rates ranging from $ 62.50 to $ 446.00.  However, the City Council questioned the credibility of the survey since Wieker did not distinguish between parks such as Sanderwood that charge a flat monthly lot rent and those mobile home parks that are co-ops, which might charge $ 27,000 or more for a share, and then a monthly rent and a maintenance fee.  The survey also failed to provide information on which mobile home parks had limitations, such as not allowing mobile homes more than ten years old. 

Under these facts, the Court finds that certiorari relief must be denied.  The burden was

on Wieker, as the rezoning applicant, to demonstrate that suitable and adequate facilities existed for Sanderwood’s residents who would, at some point, be forced to relocate due to development of the property into townhomes.  While the record shows that counsel for Wieker made a good-faith attempt to provide a comprehensive survey and also appeared to be genuinely concerned about the resident’s welfare,[3] the Court cannot substitute its judgment for that of the City Council.  See Haines City, 658 So.2d at 530. 

            Lastly, the Court finds that providing adequate protection for both the mobile home park owner and mobile home owner, under such circumstances as presented by this case, is something the legislature must resolve, particularly in the wake of today’s current real estate market when the displacement of mobile home owners to make way to pricier residential development has become a common occurrence.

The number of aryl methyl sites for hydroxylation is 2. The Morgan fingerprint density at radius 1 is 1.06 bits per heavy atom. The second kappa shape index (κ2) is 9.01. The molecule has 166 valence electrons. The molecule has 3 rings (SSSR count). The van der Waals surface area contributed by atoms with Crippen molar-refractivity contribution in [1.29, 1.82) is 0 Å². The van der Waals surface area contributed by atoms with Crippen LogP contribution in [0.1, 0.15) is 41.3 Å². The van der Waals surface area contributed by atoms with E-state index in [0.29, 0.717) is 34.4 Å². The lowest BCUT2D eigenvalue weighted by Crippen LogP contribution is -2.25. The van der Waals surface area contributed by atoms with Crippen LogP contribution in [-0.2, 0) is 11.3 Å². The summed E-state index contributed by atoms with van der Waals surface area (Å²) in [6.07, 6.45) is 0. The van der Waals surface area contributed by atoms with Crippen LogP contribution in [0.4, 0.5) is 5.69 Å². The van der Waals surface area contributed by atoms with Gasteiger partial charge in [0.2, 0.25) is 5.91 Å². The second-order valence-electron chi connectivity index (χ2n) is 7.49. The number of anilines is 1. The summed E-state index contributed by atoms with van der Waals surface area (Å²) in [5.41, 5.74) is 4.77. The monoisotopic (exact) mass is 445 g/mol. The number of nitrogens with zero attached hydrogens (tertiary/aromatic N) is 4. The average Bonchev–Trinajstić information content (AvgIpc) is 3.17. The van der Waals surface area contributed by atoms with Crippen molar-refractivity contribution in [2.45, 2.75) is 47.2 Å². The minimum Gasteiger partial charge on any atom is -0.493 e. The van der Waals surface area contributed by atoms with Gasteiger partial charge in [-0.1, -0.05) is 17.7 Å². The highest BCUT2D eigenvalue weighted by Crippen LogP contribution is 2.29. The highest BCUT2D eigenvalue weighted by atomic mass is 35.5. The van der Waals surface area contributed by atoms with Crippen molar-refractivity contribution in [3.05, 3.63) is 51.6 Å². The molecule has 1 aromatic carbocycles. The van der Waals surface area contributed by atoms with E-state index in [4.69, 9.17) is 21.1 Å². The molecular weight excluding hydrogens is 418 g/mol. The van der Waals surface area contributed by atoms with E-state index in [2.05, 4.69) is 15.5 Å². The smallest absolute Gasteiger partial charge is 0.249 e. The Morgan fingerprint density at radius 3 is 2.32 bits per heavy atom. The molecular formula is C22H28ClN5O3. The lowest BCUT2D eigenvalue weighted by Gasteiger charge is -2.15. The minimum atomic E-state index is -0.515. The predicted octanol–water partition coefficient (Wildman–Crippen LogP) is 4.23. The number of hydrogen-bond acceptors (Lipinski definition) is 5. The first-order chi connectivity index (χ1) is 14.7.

It is therefore,

            ORDERED AND ADJUDGED that the Petition for Writ of Certiorari is hereby denied.

            DONE AND ORDERED in Chambers, at Clearwater, Pinellas County, Florida this ________ day of March 2006.





                                                JOHN A. SCHAEFER

                                                Circuit Judge, Appellate Division







_______________________________                      ______________________________

LAUREN LAUGHLIN                                            JAMES CASE

Circuit Judge, Appellate Division                               Circuit Judge, Appellate Division



Copies furnished to:

James Marcus Vernon, Esquire

1721 Rainbow Drive

Clearwater, FL  33755


M. A. Galbraith, Jr., Esquire

Office of the City Attorney

Post Office Box 2842

St. Petersburg, FL  33731-2842


[1] The Court dismisses Petitioners 048367 N.B., Inc., a Canadian Corporation, and Adams Land Holdings, Inc., a Florida Corporation, which did not respond to the City’s argument that these corporations lacked standing in this certiorari proceeding.  The Court notes that Adams Land Holdings, Inc., is the contract purchaser of the subject property, of which James Marcus Venon, the attorney appearing on behalf of the Petitioners, is the sole stockholder.  Dismissal of these Petitioners does not affect the outcome of this appeal.  

[2] This order was not reduced to writing.

[3] Mr. Vernon testified that he met with several park residents to discuss their individual financial needs and to offer assistance in addition to any statutory monetary assistance each resident may be entitled to.